Happy Black History Month. Knowledge is power, something Black people from Frederick Douglass to Sojourner Truth, Rosa Parks to Kamala Harris have never taken for granted. If white people would kill a Black person for teaching someone to read, not to mention knowing how to read – enough said! The Association for the Study of African American Life and History (ASALH), Dr. Carter G. Woodson’s organization, has chosen the theme: “Crisis in Education” for 2017.
Colin Kaepernick just became an instant national hero in the Black community, risking his career like Muhammad Ali, taking a stand or a seat like Rosa Parks, and shocking the sports world by doing what the vast majority of modern day athletes wouldn’t dare even think about doing and jeopardize their million dollar contracts by speak out against injustice. So WE GOT YOUR BACK, CAP!
The purpose of the Black Elders Fund of Oakland is to serve local elders in need and or purely on the basis of merit, to support them and the work they’re doing, help them with present day needs, provide services for them, rides and financial aid, do errands, check up on them and collect and archive their stories, recipes and wisdom for the community and the diaspora.
The 20th anniversary of the San Francisco Bay Area’s Maafa Commemoration, Sunday, Oct. 11, was really lovely. The day was slightly overcast, and when I arrived there was a drumming circle, with Afrikans dancing and singing. The lit walkway leading to the Doors of No Return and the shrine before the ocean was inviting, yet no one seemed anxious to make that journey – we knew where that path lay and were not looking forward to the turmoil – so the children of the children of the children of that time long ago stayed on the shores and watched the sea. We are looking for 20th anniversary reflections to publish on maafasfbayarea.com.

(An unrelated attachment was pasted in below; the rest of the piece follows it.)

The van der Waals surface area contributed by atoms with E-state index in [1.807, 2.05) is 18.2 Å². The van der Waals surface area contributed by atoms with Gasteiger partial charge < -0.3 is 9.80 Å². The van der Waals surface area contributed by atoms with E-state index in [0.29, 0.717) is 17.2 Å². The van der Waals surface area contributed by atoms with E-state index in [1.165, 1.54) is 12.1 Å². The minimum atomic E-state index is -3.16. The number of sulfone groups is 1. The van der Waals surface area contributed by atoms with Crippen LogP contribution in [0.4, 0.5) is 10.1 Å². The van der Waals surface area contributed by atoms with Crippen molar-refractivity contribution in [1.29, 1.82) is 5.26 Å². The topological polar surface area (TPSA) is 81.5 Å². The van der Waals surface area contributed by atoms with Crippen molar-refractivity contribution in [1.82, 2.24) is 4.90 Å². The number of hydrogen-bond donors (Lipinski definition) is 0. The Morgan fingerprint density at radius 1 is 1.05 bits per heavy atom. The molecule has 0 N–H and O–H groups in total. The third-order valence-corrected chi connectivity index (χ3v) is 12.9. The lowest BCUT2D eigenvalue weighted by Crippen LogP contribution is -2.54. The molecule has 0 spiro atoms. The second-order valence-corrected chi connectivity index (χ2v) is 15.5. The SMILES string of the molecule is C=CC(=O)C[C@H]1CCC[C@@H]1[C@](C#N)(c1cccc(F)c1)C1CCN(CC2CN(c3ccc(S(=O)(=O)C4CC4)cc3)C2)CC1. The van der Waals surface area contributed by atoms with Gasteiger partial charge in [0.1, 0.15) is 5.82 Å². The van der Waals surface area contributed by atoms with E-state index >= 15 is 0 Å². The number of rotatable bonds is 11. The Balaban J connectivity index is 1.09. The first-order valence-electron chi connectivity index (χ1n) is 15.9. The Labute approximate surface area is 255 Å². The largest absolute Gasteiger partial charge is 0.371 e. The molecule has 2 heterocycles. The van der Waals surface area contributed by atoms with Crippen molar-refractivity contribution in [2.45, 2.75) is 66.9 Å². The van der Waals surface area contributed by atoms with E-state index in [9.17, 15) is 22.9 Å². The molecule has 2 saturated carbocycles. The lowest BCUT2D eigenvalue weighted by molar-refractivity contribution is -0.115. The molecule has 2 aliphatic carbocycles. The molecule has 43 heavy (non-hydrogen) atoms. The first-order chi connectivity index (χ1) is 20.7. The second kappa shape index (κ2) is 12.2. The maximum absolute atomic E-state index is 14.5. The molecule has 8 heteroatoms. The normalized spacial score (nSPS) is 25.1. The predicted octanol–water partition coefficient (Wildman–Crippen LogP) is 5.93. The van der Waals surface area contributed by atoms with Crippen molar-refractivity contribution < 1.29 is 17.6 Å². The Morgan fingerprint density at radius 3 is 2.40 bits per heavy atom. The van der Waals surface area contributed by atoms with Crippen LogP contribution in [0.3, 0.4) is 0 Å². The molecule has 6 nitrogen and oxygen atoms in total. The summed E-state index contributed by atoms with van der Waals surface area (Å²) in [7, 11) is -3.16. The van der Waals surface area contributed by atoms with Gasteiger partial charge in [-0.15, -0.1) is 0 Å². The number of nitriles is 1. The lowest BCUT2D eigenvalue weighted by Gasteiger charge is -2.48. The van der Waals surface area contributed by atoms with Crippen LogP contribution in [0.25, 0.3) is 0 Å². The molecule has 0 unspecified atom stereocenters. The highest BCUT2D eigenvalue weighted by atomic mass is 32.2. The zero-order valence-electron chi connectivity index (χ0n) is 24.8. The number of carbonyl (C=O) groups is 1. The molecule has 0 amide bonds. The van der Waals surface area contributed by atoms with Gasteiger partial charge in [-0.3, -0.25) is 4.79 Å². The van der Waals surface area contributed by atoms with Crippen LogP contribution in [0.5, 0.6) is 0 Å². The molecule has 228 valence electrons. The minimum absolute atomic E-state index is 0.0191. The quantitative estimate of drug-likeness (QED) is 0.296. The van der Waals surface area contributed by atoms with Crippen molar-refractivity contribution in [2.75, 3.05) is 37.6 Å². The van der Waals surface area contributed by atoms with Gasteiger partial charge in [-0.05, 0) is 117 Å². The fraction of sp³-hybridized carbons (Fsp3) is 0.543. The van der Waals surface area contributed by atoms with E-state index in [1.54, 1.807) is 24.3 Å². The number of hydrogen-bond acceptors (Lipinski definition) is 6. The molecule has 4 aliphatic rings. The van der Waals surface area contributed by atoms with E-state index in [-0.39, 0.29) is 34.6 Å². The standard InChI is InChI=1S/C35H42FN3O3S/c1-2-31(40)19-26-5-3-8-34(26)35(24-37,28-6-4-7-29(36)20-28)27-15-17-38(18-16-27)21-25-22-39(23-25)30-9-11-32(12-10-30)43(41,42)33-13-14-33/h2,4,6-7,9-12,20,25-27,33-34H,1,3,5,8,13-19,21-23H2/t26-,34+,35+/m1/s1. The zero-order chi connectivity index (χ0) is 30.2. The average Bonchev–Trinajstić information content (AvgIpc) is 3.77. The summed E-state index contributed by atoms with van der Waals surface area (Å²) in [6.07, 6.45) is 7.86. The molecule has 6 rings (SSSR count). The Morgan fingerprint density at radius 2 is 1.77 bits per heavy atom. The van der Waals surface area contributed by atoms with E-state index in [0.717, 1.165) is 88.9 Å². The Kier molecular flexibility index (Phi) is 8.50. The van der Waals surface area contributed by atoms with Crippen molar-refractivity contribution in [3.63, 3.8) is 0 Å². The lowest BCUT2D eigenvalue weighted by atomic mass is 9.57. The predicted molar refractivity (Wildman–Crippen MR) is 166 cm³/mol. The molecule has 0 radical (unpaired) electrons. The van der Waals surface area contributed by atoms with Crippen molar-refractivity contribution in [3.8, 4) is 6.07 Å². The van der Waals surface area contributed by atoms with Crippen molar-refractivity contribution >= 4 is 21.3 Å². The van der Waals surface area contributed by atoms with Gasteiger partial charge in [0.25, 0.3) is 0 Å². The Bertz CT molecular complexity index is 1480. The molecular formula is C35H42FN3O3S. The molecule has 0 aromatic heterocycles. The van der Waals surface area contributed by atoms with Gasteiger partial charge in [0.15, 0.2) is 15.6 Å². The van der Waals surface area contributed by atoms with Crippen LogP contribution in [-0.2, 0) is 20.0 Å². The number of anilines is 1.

So this poem is for everybody on planet earth, even though I start it out by saying: When I was younger ... I used to wonder ... why my elders would be talking holes in my clothes about Blackness? I just thought it was to make me feel better about my situation: being a Black man in America. But a funny thing happened to me while I was searching for my blackness: I found God!
Annually, one of the greatest human beings on the planet, Avotcja Jiltonilro, organizes and/or participates in a tribute to the legendary warrior poet, Pat Parker. Pat Parker confronted the world in the precarious position of being non-white, non-male, non-heterosexual in a racist, misogynist, homophobic, imperial oxymoronically named melting pot of culture. And she blew the lid off the mess with truth.
We’ve been “white maled!” Thank God for the ‘60s and ‘70s Black Power and Pride movements and for artists like James Brown who exorcized centuries of shame from our race with one song, “Say It Loud, I’m Black and I’m Proud.” Be Black, buy Black, think Black and support the future Gabby Douglases of the world by voting every day with your dollars. Buy Black Wednesdays business of the month is True Vibe Records.